Volition plus

This effect is based on Ted Anneman's Volition. I always liked the concept of the effect, but I didn't care for the original methodology, so after a great deal of thought here is what 1 came up with. As you will see, playing cards are not the only items that could be used, but also signed cards, or small objects etc. could substitute for them.

Effect: Four spectators are invited to assist in an experiment. Each of of the assistants is handed an envelope and is asked to freely select any card from a normal deck of cards. They are to remember what card they had picked and seal it in their envelope. One of the assistants is then to collect all four of the envelopes, mixing them up so that their order won't be known to anyone.

Holding the envelopes in a stack, the performer picks up a pencil and states he will now number the envelopes from one to four. Throwing the pencil back on the table, the performer asks spectator number one, which digit from one to four flashes into his mind. Whatever number he chooses, the envelope with that digit printed on it is given to him to hold on to. The performer then asks the second assistant which of the three remaining digits from one to four would he prefer. Again, the performer hands the envelope with the chosen number to the assistant to hold on to. The third assistant is asked which of the two remaining digits he would prefer. The envelope with his chosen number is handed to him and the remaining envelope is then handed to the remaining assistant.

Each person is asked if everything has been fair, and whether or not he, or she. had a free choice, first of the cards, then of the numbers. Each answer yes, yet upon opening their envelopes, each spectator sees that he had named the one and only number that would give him back the exact card that he had freely chosen!

Method: Mark four pay envelopes ala Psuedo Psychometry. that is each i tin envelopes having a mark on it so that they may be handed out in i .(>•■- itic oider, allowing the performer to identify which envelopes hcli nig to which spectator. The only other things needed are minimal .ilxlity with a thumb writer and a touch of acting ablility also.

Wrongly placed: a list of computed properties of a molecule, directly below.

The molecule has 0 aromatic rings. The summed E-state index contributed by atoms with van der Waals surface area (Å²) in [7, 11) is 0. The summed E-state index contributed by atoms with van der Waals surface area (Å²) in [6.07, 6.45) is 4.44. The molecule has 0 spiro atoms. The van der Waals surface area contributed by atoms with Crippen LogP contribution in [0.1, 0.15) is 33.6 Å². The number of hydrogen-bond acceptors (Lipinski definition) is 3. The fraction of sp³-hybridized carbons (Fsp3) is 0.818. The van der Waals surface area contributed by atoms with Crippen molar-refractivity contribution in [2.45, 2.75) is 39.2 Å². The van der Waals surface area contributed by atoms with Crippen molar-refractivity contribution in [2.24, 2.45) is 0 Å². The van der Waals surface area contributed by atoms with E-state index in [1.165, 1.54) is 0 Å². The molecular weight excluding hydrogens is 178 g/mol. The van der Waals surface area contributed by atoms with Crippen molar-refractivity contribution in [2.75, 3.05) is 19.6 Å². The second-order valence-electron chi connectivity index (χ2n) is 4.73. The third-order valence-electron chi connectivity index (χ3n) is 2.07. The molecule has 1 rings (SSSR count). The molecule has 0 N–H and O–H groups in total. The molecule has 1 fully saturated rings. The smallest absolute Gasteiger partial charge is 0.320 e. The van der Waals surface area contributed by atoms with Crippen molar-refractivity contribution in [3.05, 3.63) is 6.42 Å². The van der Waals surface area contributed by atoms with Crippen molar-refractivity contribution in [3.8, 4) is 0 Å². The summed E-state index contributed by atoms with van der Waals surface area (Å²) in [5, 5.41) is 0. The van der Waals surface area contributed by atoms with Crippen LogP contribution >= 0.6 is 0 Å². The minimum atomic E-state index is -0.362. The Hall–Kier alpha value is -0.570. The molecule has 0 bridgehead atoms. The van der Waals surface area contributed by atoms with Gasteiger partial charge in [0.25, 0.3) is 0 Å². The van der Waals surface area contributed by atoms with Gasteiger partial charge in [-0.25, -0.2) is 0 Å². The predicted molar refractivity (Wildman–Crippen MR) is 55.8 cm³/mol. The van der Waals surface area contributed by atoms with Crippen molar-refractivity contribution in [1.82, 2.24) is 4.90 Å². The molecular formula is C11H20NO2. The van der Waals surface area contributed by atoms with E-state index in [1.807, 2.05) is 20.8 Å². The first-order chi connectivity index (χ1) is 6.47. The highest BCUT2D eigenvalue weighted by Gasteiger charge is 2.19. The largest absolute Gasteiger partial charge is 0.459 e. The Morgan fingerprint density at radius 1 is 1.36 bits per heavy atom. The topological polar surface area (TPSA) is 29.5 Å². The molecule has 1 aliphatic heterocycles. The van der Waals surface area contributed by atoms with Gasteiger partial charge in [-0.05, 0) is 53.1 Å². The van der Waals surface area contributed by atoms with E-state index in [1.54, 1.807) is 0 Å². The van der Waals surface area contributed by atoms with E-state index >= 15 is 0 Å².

lUml out the four envelopes in order to the four assistants. Have the U.ti.|\ chosen by each, which are to be rememberd and then sealed in it..- envelopes. Have the envelopes collected and mixed by one of the nitors, who is then to hand them to you. During this time you can «.r.ily get your thumb writer in place on your left thumb (if you normally write with your right hand.)

Win u you receive the envelopes, pick up the pencil, but only pretend 10 number the envelopes. In reality they stay blank until your thumb writer n<ies to work later on. When done, openly throw the pencil back '•n I he table so there can be no thought of you using it.

\ quick glance at the envelope on top of the stack will tell you which "i the spectators that it belongs to. Casually ask that assistant which »lumber from one to four does he prefer. Whatever the answer, you thumb write the number on the envelope. You then pretend to look liu the properly numbered envelope and then hand it to that specta-tin I do this by pretending the correct envelope is in the center of the itack but in just slipping off the top envelope, it's really impossible to lull cxactly where it is coming from.

Sntice the marking on the next top envelope and ask that person which • I the remaining digits does he prefer. Just follow the same procedure it before, thumb writing in his number and then "looking for it" in in the stack. Of course, when the third spectator names his choice, you no able to thumb write the last two digits almost at once.

Ilavo each person open liis envelope .Theyali have received back the cxact card that they had picked at the start.

A I stated at the start, playing cards arc far from the only thing that in be used. Signatures, Astrological signs, almost anything logical would work just fine-

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